THORNTON, Colo. — The start of the new school year has one 14-year-old student warning about false reports to Colorado’s Safe2Tell system.
The program provides students an anonymous way to call, text or email authorities about acts of bullying, illegal drug use, suicide concerns, threats and other issues. But a soon-to-be high school freshman in the Jefferson County School District said she’s been falsely accused four times in the last nine months.
“We had a Thornton officer come to my house at midnight saying that somebody made a Safe2Tell report that I was going to commit suicide,” said the female student, whose identity FOX31 has agreed to protect out of concerns of more bullying.
“Yes, it’s a good program if it’s used correctly. But if people are out to cyber-bully kids, there needs to be repercussions if it’s a false report,” she said.
The program’s anonymity is why it’s hard to hold anyone accountable for fake tips made to intentionally make a kid look bad.
“Last week, we had two Thornton police officers come to the house saying that somebody made a report saying that I was posting somebody’s nudes on social media,” said the 14-year-old.
Thornton police quickly cleared the girl after searching her phone with her parents’ permission, but she said the event was still traumatic.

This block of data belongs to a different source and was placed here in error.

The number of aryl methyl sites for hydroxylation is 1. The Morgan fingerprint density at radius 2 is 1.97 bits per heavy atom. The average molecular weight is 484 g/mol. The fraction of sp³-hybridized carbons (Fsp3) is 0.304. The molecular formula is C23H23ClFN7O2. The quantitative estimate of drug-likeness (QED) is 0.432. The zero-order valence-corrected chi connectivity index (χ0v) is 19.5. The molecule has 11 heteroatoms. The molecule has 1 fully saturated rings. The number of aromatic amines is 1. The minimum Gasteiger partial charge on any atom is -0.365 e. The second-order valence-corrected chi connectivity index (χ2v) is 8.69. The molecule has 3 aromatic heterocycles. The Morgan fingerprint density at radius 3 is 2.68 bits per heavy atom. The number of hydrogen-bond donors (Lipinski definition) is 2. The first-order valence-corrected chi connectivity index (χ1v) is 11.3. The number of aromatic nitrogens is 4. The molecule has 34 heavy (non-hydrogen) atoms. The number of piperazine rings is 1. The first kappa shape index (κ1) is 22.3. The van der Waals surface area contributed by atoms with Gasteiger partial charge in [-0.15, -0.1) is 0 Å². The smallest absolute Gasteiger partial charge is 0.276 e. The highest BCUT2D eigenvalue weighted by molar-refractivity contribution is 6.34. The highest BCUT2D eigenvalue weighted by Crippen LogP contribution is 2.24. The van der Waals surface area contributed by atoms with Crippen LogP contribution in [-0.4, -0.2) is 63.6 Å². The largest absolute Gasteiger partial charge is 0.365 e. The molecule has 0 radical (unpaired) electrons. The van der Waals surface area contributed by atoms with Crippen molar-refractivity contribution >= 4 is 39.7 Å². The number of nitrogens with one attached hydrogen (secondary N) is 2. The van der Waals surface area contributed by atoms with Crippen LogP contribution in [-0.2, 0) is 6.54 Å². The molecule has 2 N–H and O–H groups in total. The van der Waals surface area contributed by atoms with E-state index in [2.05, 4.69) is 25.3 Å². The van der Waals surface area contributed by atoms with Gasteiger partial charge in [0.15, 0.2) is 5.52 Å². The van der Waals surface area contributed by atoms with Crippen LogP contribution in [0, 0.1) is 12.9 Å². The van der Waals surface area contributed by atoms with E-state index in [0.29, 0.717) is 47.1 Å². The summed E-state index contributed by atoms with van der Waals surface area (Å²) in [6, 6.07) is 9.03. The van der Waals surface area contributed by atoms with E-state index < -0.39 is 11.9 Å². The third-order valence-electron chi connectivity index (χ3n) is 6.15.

“I couldn’t stop crying because I was scared,” she said.
“We saw an increase of 30 percent in our tips volume for the year,” said Essi Ellis, the director of Colorado’s Safe2Tell program.
The state received 19,861 reports in the 2018-19 school year but the number of false tips decreased from 3.3% to 2.45%, accounting for a total 541 false tips.
“Students are learning the proper use of the system and wanting to empower themselves and their peers to make good, informed reports to the Safe2Tell program,” said Ellis.
But the incoming freshman finds it hard to believe the percentage of false reports is shrinking.
“I don’t believe false reports are down because just last year I’ve had four reports made against me that were false,” she said.
The added that she knows of friends at her middle school who were also the target of false reports.
However, the student admits there is no easy solution since the Safe2Tell system prides itself on being anonymous.